Low ROS production seems to be a general adaptation upon acclimation to low oxygen in ectotherms such as killifish (Duerr and Podrabsky, 2010; Du et al., 2016), shovelnose rays (Hickey et al., 2012) and epaulette sharks (Hickey et al., 2012), but the mechanisms remain elusive. In the turtle, the in vivo mitochondrial ROS production at re-oxygenation in the spring after winter anoxia will depend on numerous factors, including levels of ADP (Fig. 2C), rate of tissue re-oxygenation [that can be modulated by cardiac shunting (Williams and Hicks, 2016)] and temperature. In contrast, mitochondrial ROS scavenging capacity is independent of anoxia acclimation in turtles, having constitutively high activities of the ROS-scavenging enzymes catalase, superoxide dismutase, glutathione peroxidase and alkyl hydroperoxide reductase (Willmore and Storey, 1997b) and glutathione levels (Willmore and Storey, 1997a). Experiments are underway in our group to determine endogenous levels of ROS following anoxia and re-oxygenation in turtles in vivo, as done with other species (Cochemé et al., 2012; Salin et al., 2017).
A surprising finding of this study is that turtle complex I appears to be arranged in super-complexes with other respiratory complexes (Fig. 4). Turtle super-complexes appear more stable to detergents than those in mammalian mitochondria, as found in the mouse (Lapuente-Brun et al., 2013), pig (Wu et al., 2016), sheep (Letts et al., 2016) and cow (Althoff et al., 2011; Shinzawa-Itoh et al., 2016), possibly owing to different fatty acid compositions of the inner mitochondrial membrane in ectotherms compared with endotherms (Brand et al., 1991; Brookes et al., 1998). Although the role of super-complexes is unclear and disputed, it has been proposed that they may limit ROS production (Maranzana et al., 2013; Lopez-Fabuel et al., 2016). Whether this may be another factor contributing to the extraordinary tolerance to anoxia and re-oxygenation of turtles is an intriguing possibility.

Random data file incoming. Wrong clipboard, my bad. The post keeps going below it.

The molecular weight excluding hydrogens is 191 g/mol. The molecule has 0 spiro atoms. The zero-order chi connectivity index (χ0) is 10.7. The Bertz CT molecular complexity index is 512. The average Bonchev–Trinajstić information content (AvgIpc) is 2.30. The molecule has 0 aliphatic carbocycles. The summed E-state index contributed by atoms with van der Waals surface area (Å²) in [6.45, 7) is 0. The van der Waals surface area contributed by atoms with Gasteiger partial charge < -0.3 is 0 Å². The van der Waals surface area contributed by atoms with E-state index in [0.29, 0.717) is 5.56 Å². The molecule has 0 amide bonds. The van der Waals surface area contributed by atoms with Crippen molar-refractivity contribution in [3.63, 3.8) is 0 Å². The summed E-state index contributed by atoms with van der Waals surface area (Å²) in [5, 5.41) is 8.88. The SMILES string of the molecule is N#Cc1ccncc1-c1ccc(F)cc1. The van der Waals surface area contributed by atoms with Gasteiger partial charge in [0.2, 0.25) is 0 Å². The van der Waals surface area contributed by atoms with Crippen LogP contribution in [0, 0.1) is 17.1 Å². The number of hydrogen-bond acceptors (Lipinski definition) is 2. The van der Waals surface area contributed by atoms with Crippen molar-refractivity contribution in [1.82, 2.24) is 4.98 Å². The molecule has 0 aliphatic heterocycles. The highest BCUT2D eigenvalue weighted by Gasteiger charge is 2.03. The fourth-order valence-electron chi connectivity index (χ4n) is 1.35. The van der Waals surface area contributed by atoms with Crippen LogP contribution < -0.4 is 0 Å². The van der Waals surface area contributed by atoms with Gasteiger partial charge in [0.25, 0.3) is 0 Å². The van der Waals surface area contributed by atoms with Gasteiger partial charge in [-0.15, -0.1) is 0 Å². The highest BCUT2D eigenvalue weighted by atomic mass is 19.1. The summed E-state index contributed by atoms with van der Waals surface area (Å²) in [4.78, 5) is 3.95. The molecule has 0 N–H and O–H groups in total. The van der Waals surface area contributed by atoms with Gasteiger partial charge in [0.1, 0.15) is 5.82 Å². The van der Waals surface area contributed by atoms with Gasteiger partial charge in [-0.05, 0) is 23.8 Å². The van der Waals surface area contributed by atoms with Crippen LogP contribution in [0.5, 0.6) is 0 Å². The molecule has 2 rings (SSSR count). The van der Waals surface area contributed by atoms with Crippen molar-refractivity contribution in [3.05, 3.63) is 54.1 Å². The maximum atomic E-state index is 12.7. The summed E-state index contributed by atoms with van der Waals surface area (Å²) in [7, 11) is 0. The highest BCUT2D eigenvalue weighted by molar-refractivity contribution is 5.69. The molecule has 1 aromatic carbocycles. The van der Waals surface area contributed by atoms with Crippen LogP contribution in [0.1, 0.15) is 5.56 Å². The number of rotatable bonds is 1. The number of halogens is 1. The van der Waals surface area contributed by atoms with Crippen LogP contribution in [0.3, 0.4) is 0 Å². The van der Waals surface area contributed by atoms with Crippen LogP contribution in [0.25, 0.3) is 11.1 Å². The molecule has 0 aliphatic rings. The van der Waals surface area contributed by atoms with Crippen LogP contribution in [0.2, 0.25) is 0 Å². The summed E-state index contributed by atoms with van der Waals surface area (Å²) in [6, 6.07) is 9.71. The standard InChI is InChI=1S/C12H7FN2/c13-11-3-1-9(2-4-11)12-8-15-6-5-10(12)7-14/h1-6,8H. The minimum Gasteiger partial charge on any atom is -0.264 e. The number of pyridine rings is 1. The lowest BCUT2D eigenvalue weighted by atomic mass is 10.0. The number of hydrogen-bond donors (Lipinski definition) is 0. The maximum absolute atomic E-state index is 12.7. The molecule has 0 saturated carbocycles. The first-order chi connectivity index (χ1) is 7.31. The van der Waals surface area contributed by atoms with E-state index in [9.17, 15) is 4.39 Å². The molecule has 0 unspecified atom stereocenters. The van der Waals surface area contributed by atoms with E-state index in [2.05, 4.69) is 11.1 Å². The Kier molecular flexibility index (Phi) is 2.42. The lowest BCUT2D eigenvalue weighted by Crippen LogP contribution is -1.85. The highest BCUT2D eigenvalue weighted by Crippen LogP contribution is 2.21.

In conclusion, although anoxia both decreases mitochondrial ROS production and respiration rate, and elevates general S-nitrosation, the reversible S-nitrosation of complex I does not contribute to the protection of the turtle heart against re-oxygenation injury. The mechanisms of this protection will need to be clarified in future studies.
We thank Hans Gesser for his help with the experimental design and Per Guldhammer Henriksen for assisting with turtle acclimation.
Conceptualization: A.B., A.F.; Methodology: A.B., A.M.J., W.J.; Formal analysis: A.B., W.J.; Investigation: A.B., W.J.; Resources: M.P.M., A.F.; Writing - original draft: A.B., A.F.; Writing - review & editing: A.B., A.M.J., W.J., M.P.M., A.F.; Supervision: A.M.J., M.P.M., A.F.; Project administration: M.P.M., A.F.; Funding acquisition: M.P.M., A.F.
This work was funded by a grant from the Danish Council for Independent Research, Natural Sciences (Natur og Univers, Det Frie Forskningsråd grant 4181-00094 to A.F.), the Medical Research Council UK (grant MC_U105663142 to M.P.M.) and a Wellcome Trust Investigator award (grant 110159/Z/15/Z to M.P.M.). Deposited in PMC for release after 6 months.
The authors declare no competing or financial interests.